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Re: sickle-claws



Greg Paul (GSP1954@aol.com) wrote:

<This suggests that velociraptorines did not emphasize the head as a killing
device. Certainly the long, big clawed hands were important predatory devices,
but the arms and slender fingers appear to lack the power needed to deliver
killing blows. That's probably true of all theropods.>

  Actually, they are probably correct in applying limb-based strategies in
engaging prey or carcasses. It has been stressed elsewhere that the power of
the arms in engaging a target are not neccessarily in the hands, which were not
just gracile but acted with the second and third digits in a single unit (see
Gishlick's work), but also that the wrist was restricted in mobility as was the
elbow (Gishlick again, but also see Paul's own work). The data, however, does
not invalidate arm useage as prey-grappling devices, since the humerus (tending
to be robust) and the sternae (large elements which in one specimen of
*Velociraptor* produces a keel-like medial morphology) act to anchor large
muscles that help strengthen the arm. In addition, the so-called predatory
power-stroke doesn't require moble or robust hands to work, but can allow the
arm to move primarily at the shoulder. The extremely long neck and head of
*Velociraptor* also likely permitted using head and arms in tandem, not just
one or the other. As Paul and Therrein et al. state *Dromaeosaurus* has a
robust skull that would suggest, if we had a more sufficient postcranium to
test this against, might have less robust limbs than *Velociraptor*.

<As others have noted, the target used by the researchers in the BBC project do
not appear particularly realistic - the failure to first test their machine by
replicating the wounding action of cassowary saber claws is a major failing 
(albeit common to paleontological studies) - and a crude mechanical model may
not be able to deliver a wounding stroke with the sophisticated application of
force that maximizes the damage that can be achieved by a well experienced
living organism.>

  The machine, the "crude mechanical model" of note, was designed to do only
one thing, KICK. Other more "advanced models" like those Paul works with are
designed to walk, and thus the difference in function is deliberate. The model
used in the study was probably sufficient for the task, I would argue. 

  However, on the subject of cassowaries, why would they NEED to test cassowary
kick-strikes? In these animals, it is usually just the tip of thye claw used to
gouge anything; in dromaeosaurids, the ungual is MUCH narrower, taller than
wide, with an elliptical rather than triangular section unlike the other toes,
and more strongly curved. I beleive they also have a narrower venter than
dorsum. In cassowaries, we would be testing with the keratin sheath intact, but
we haven't this option in dromaeosaurids, where the ventral or cross-sectional
structure of the keratin sheath is unknown. Thus, cassowaries lack "sabre"
claws, and a slashing strike is essentially dragging the narrower tip through
the flesh. Cassowaries are hardly trying to maintain physical contact with the
victim, as is certain dromaeosaurids were trying to do. Using cassowaries and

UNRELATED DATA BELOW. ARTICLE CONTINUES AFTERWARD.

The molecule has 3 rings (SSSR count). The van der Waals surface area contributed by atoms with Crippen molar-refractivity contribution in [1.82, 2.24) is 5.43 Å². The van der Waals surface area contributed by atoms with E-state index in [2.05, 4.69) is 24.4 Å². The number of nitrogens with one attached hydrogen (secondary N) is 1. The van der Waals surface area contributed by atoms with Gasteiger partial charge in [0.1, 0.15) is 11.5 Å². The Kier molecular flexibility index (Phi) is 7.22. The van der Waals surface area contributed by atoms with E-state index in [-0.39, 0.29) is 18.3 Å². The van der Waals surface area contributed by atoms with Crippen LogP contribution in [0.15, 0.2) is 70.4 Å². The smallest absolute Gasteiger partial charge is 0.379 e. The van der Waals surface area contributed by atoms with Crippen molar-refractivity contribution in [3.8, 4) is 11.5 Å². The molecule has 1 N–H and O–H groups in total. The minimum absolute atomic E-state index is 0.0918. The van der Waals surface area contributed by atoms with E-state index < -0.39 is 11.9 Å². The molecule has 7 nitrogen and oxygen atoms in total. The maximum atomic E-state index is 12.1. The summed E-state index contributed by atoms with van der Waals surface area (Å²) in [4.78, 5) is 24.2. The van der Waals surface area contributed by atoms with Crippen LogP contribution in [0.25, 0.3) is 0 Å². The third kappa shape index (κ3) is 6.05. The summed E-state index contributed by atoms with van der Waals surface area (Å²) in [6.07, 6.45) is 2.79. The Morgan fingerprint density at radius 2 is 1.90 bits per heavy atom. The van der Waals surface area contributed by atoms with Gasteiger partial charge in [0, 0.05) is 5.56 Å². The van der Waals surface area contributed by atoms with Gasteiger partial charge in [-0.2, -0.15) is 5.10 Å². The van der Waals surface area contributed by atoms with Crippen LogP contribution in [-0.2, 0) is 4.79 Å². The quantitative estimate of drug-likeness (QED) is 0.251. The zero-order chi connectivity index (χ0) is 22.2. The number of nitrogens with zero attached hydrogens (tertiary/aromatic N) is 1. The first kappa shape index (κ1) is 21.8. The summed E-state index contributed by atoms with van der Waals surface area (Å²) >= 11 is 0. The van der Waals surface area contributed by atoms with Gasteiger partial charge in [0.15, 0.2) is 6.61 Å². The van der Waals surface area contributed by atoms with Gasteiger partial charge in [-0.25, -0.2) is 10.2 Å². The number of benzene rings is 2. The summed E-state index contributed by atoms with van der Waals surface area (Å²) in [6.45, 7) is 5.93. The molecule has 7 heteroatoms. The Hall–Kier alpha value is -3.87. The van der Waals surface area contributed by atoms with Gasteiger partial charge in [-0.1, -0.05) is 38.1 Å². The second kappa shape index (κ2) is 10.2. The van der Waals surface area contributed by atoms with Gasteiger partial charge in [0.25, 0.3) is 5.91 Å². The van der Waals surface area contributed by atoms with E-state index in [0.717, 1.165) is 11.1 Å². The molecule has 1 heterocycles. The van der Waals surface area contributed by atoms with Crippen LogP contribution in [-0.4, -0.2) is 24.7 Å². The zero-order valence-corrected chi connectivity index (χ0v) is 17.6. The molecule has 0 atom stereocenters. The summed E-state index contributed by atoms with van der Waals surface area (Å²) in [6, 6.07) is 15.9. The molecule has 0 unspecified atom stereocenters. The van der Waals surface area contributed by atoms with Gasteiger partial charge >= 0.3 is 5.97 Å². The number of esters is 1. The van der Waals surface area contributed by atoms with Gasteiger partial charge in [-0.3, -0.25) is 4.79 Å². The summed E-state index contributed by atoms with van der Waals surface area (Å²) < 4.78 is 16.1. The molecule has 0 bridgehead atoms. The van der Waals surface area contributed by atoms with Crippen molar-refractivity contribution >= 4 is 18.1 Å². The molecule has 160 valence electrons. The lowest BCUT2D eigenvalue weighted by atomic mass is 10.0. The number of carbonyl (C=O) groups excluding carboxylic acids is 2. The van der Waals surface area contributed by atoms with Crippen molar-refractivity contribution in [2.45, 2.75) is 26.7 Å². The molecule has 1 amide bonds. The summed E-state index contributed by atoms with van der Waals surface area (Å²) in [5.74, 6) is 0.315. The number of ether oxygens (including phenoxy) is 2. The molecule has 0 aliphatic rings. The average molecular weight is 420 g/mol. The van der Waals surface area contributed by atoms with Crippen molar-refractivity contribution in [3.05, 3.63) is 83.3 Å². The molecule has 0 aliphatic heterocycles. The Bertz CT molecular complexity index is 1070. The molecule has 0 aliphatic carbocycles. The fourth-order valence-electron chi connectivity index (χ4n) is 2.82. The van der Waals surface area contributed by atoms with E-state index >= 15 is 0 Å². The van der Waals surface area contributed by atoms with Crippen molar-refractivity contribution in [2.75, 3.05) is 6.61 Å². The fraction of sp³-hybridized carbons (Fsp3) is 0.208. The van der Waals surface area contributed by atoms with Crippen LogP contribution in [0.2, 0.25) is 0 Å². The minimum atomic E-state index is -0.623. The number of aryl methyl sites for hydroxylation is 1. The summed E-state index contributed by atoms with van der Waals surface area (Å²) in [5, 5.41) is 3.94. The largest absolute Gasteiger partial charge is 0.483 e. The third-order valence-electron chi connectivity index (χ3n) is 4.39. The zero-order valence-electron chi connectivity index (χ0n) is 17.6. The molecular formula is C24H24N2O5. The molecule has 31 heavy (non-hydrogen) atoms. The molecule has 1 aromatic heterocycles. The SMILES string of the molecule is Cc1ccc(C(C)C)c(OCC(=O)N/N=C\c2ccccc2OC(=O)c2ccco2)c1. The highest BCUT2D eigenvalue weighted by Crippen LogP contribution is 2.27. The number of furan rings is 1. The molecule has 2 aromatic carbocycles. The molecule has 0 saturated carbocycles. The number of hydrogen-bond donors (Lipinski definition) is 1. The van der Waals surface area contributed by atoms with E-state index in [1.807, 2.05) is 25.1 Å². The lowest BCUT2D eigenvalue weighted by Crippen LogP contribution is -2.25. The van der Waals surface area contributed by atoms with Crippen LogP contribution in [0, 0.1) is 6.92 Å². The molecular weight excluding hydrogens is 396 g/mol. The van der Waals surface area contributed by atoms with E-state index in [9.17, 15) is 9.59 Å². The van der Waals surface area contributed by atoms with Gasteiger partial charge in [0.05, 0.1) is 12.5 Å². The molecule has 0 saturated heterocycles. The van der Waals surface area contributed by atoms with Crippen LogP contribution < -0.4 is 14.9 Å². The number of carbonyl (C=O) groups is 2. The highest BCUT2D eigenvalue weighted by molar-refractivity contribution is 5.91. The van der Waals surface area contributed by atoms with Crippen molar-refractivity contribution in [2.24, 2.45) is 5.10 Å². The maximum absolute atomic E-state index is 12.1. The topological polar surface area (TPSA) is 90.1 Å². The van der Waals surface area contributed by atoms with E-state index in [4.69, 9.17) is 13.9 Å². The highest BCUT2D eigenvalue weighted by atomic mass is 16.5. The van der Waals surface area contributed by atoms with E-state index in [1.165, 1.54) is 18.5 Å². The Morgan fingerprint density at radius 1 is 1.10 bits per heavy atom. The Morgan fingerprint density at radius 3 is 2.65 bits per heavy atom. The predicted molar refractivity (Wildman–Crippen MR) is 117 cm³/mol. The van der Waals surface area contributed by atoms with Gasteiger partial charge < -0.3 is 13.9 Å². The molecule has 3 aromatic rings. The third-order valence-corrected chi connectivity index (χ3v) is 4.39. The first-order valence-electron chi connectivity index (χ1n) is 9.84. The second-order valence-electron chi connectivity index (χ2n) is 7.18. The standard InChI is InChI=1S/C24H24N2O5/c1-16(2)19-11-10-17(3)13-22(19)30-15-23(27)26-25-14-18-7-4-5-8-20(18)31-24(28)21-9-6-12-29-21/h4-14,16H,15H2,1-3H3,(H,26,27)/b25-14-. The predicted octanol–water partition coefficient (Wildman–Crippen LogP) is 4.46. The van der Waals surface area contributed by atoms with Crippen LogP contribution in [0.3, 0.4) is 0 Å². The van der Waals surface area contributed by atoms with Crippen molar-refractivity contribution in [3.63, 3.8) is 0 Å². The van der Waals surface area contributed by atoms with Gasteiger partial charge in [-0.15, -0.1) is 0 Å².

testing their strikes is a good comparison test, indeed, of why dromaeosaurid
claws are not shaped the same way.

  Furthermore, the authors were testing the ungual shape and its effectiveness,
no more. This does not invalidate the test, but allows further tests to
strengthen or weaken the hypothesis. As stated by the lead author in public,
the test started to measure the effect of kicking and slashing, and the model
was designed to kick and slash with the claw, NOT to figure out whether a
kick-strike, slash-strike, crampon foot-spike, morse-code machine or tap-dancer
was the more effective. Thus the test was very narrowly based and a better
apparatus would be required for a more extensive test. Since this paper arose
out of a tv show testing the effect of a kick into a side of meat, it was
fairly well done!

<If velociraptorines used the head to kill then the Velociraptor should have
been biting the Protoceratopds, instead its head is pulled well away from - but
is looking at - the herbivore. The predator is using its cranium to see what
it's doing, not to attack the supposed victim. It is the sickle claws that are
attempting to dispatch the Protoceratops, apparently by slashing at the veins
or trachea.>

  The animals may also be reacting to the sandslide that killed them, which
will alter the forensics of their deathpose a tad, such as Vel pulling his head
back from a dangerous position, Proto lifting his head up (Vel's hand in
mouth), a forefoot raised, a reaction of the one Vel left closer to the body,
and consequently closer to the Proto throat. All possibly related to the slide,
not really to the "combat".

<It is hard to see how or why velociraptorines would use the big, sharp,
powerful sickle claws merely to hold onto prey while they used their slender
jaws to try to kill it. That wouldn't be smart.>

  I certainly agree with this wholeheartedly. What may even be better is to use
all four limbs and jaws to grapple a smaller prey animal. This doesn't solve
the "who is the aggressor" however.

  Cheers,

Jaime A. Headden

"Innocent, unbiased observation is a myth." --- P.B. Medawar (1969)


        
                
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